A few years ago my Bay Area commute was really getting to me.
One and a half to two hours behind the wheel. Home around seven thirty in the evenings. Never in time for dinner with my family. My little ones already in bed, having also missed them in the morning as I headed off to work early. It was depressing.
Not what I wanted for my life.
Eventually, I worked it out that I’d stay late at the office two nights a week (bringing leftovers for dinner). Then I’d leave early two days a week, so I could be home by five thirty. It made a huge difference.
More time at home with my family, fewer hours in traffic.
And since then, I went on to make it so I could WFH one to two days a week, for the same reasons. Now, when I’m not traveling to my company’s headquarters in Philadelphia, I’m seeing my family a lot more and actually getting to spend quality time with them.
I noticed these changes in my schedule not only improved my time out of the office, but they improved my time on the job as well. Getting to spend more time with my family has made me more present when I’m on the job — better enabling me to listen and mentor, which is a large part of my role. And getting myself more time out of the “trees” more often — away from the drawing board — also helps me to better see the “forest” of product strategy. A win-win, all around.
Now everyone may not be in a position to dictate their schedule to this degree, but everyone has the ability to be proactive in finding their own personal work-life balance.
So what’s the right ratio of work:life these days?
Writer Jessica Wildfire illustrated in a recent article that widely held definitions of “work” and “fun” aren’t held by everyone — and some people enjoy their work more than they enjoy their peers’ various ideas of fun.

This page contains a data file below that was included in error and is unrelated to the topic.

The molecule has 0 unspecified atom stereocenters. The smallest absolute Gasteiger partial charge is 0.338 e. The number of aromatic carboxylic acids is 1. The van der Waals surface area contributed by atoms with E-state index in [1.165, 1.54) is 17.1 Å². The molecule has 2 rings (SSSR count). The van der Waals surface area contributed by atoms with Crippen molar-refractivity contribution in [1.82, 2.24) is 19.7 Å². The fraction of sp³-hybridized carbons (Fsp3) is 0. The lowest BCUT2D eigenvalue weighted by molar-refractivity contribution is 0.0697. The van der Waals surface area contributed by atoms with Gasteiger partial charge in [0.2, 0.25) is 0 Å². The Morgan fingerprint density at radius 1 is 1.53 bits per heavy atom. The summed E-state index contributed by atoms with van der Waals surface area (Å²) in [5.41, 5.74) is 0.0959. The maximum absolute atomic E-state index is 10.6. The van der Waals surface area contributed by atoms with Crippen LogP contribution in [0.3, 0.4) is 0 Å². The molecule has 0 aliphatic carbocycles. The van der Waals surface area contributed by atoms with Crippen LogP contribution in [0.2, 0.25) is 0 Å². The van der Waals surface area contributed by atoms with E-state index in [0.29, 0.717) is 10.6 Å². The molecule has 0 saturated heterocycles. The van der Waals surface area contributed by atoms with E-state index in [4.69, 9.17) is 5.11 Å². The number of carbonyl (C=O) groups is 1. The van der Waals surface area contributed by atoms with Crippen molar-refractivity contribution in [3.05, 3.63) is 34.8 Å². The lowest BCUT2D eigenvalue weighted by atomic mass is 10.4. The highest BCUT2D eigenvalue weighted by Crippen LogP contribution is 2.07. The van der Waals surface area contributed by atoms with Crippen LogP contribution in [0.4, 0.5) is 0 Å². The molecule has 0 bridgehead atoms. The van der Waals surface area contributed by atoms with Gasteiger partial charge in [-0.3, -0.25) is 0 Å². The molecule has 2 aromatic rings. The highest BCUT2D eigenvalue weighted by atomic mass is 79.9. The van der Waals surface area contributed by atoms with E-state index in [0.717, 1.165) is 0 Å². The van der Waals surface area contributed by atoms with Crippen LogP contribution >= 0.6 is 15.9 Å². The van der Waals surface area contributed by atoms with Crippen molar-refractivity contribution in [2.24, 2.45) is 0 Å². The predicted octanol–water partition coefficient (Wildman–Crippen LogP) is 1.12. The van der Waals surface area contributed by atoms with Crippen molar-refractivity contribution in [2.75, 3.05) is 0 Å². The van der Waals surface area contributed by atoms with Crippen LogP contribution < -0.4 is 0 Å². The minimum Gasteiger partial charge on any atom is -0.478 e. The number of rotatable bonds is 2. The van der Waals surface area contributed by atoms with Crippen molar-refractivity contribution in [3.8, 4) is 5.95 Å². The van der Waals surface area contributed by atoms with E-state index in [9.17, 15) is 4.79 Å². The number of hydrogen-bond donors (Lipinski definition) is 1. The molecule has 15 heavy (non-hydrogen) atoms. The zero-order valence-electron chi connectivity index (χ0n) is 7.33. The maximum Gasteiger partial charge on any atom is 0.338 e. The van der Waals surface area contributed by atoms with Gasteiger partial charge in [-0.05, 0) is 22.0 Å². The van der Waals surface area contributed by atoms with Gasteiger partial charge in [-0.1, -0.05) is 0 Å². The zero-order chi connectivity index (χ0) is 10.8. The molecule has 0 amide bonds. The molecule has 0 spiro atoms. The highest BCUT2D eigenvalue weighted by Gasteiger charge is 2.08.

I can certainly relate, deriving great satisfaction from my own work. But there are other aspects of my life, which I also enjoy, that can get pushed aside if I’m not strategic about how I spend my time. And careful not to let work automatically “win” over everything else.
The challenge is staying competitive amongst those who choose not to fight this temptation. Those who do allow work to always “win”. Perhaps telling themselves that they’ll dial it back after this next release, this next quarter, once they retire. Or those who have no intention of dialing it back at all.
Columnist and Senior Editor at The Economist, Ryan Avent discussed in a recent article the growing trend of seeking passion and fulfillment in a person’s work today, whereas previous generations may have seen it as more of a means to an end. The piece went on to discuss that the more people enjoy their labor, the more time they’re able to spend laboring — in turn driving up the competition amongst individuals pursuing the same trade.
So if you’re someone who seems to benefit from a decent amount time away from the drawing board, and you’re competing against those who may not need as much of a break, how do you stay competitive and make time for other areas?
For me, the remedy is being proactive and strategic in finding ways to ensure my time is being spent where I want it to be, and being intentional about the way I spend my time in each of the areas — work, family, fun, etc.
These are a few things I like to keep an eye on and some basic “hacks” for maintaining my optimal work-life balance.
A Glimpse into My Personal System of Checks and (Work-life) Balances:
Keep an eye on the big picture
Even with a self-tailored work schedule that “guarantees” a balance in my schedule, I still find that if I’m not careful about scheduling meetings and events and how I organize everything — my work-life balance can quickly get out of whack.